Projections And Projectors

In Sam Walker’s book, Fantasy Land, he wrote stats are only able to predict the performance of ballplayers with about 60 percent accuracy, at least according to the people at NASA he hired for this analysis. Let me first qualify this by stating I don’t have the analysis and data to verify this and quantify my thoughts. NASA minds in combination with their computer power seem like a safe bet for information accuracy, but I would like to know the range factor for determining failure. Maybe I should attempt to contact Mr. Walker, but that doesn’t seem like something I’d do. Sixty percent seems awfully low. If I were to have that success rate for financial projections — a less volatile environment but not without its human factors and market variables — I would have been unemployable a decade ago. Back when I used to do projections for fantasy, before the minor leagues and writing consumed the time, I believe I had a much higher success rate, but again, have no proof without the range factor.

Projections can be handled in numerous ways, and thus not all projectors are equal. I could run each projection through three separate and unique formulas altered for baseball from my finance methods to arrive to a set of mean numbers, but that would be cost inefficient given I’ll need to run this for each of roughly 650 players at a minimum. And I’d need to check each one individually, and adjust one-third for being inaccurate due to historical sample size, as well as all the variables created by movement and changes to rosters etc.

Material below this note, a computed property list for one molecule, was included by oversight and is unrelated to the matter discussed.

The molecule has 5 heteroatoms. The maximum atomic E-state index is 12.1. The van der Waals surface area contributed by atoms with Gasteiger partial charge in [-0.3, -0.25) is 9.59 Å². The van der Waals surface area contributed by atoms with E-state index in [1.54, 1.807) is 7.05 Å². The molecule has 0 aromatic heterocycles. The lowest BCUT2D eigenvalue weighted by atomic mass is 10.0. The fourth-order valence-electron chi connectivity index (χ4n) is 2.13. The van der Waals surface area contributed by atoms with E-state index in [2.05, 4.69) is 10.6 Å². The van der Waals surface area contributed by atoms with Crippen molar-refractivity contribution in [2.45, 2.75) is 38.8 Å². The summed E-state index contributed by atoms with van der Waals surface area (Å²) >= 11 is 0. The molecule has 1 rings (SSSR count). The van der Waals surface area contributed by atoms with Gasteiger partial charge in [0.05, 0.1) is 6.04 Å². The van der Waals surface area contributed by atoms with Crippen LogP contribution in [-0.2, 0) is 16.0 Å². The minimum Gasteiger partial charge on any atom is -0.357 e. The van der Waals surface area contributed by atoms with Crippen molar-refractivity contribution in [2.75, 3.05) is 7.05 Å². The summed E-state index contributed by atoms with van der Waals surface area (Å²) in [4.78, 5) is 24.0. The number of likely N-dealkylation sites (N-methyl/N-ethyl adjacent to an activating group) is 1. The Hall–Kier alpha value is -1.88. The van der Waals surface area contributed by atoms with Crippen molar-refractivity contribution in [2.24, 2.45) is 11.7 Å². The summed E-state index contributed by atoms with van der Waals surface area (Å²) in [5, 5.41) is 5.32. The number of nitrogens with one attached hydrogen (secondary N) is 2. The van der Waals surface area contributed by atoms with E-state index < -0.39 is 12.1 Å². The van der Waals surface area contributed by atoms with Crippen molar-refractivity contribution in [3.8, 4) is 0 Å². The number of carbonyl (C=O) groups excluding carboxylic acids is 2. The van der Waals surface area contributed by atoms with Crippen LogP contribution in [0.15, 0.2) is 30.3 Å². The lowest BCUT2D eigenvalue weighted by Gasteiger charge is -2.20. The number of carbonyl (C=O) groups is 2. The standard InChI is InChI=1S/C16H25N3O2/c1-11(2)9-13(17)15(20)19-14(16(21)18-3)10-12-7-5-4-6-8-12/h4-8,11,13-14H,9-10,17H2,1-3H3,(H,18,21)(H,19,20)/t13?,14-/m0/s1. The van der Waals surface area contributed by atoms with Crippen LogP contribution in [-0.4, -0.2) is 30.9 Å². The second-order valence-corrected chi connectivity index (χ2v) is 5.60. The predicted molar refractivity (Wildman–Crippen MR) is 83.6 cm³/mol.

Some projectors like to do this from the get-go, relying totally on instinct whereas others prefer to let the program do the prognosticating. I believe most of the fantasy professionals have to manually perform at least a percentage of them for the nature of the beast is competition against one another. I personally go back to my professional training and use methods that permit substantiating the claim, and then try and find an apt player comparison to justify my intuition choices.

With that knowledge one projector will certainly not be equal to another, and some will ultimately prove to be better over the long haul, producing the higher percentage of accuracy consistently. If you have the time and, or, money, I’d suggest picking up various projections and use an average, throwing out the high and low from each one, like Olympic judged events. Or, if you’re new to the notion of projections and don’t have the time, find the projector who best represents what your instincts are telling you and run with that.

Dan Quon


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